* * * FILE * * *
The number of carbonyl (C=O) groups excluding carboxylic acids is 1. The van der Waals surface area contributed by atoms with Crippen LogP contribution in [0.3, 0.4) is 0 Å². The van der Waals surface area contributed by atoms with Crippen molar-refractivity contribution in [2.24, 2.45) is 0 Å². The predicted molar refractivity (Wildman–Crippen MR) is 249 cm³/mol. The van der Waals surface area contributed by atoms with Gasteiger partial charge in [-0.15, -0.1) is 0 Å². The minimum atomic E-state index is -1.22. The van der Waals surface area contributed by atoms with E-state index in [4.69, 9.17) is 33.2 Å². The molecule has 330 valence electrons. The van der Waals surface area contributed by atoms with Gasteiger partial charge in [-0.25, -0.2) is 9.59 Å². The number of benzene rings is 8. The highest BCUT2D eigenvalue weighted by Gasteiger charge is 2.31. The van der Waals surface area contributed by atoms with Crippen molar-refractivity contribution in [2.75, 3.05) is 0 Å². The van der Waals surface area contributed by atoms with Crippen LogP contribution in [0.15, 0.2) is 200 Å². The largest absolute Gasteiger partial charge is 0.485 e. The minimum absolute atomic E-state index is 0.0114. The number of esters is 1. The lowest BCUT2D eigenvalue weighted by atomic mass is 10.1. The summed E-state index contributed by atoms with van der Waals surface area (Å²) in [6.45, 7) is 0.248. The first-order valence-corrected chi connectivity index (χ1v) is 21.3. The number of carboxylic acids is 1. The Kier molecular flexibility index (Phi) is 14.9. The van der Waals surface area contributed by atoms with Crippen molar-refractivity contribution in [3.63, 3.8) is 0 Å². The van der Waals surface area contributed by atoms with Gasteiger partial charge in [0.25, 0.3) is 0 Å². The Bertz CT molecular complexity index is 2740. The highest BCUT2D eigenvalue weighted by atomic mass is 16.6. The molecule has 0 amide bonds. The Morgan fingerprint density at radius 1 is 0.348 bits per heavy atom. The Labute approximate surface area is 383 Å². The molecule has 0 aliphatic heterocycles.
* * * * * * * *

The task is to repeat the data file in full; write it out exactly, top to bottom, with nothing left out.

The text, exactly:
The number of carbonyl (C=O) groups excluding carboxylic acids is 1. The van der Waals surface area contributed by atoms with Crippen LogP contribution in [0.3, 0.4) is 0 Å². The van der Waals surface area contributed by atoms with Crippen molar-refractivity contribution in [2.24, 2.45) is 0 Å². The predicted molar refractivity (Wildman–Crippen MR) is 249 cm³/mol. The van der Waals surface area contributed by atoms with Gasteiger partial charge in [-0.15, -0.1) is 0 Å². The minimum atomic E-state index is -1.22. The van der Waals surface area contributed by atoms with E-state index in [4.69, 9.17) is 33.2 Å². The molecule has 330 valence electrons. The van der Waals surface area contributed by atoms with Gasteiger partial charge in [-0.25, -0.2) is 9.59 Å². The number of benzene rings is 8. The highest BCUT2D eigenvalue weighted by Gasteiger charge is 2.31. The van der Waals surface area contributed by atoms with Crippen molar-refractivity contribution in [2.75, 3.05) is 0 Å². The van der Waals surface area contributed by atoms with Crippen LogP contribution in [0.15, 0.2) is 200 Å². The largest absolute Gasteiger partial charge is 0.485 e. The minimum absolute atomic E-state index is 0.0114. The number of esters is 1. The lowest BCUT2D eigenvalue weighted by atomic mass is 10.1. The summed E-state index contributed by atoms with van der Waals surface area (Å²) in [6.45, 7) is 0.248. The first-order valence-corrected chi connectivity index (χ1v) is 21.3. The number of carboxylic acids is 1. The Kier molecular flexibility index (Phi) is 14.9. The van der Waals surface area contributed by atoms with Crippen molar-refractivity contribution in [3.63, 3.8) is 0 Å². The van der Waals surface area contributed by atoms with Gasteiger partial charge in [0.25, 0.3) is 0 Å². The Bertz CT molecular complexity index is 2740. The highest BCUT2D eigenvalue weighted by atomic mass is 16.6. The molecule has 0 amide bonds. The Morgan fingerprint density at radius 1 is 0.348 bits per heavy atom. The Labute approximate surface area is 383 Å². The molecule has 0 aliphatic heterocycles.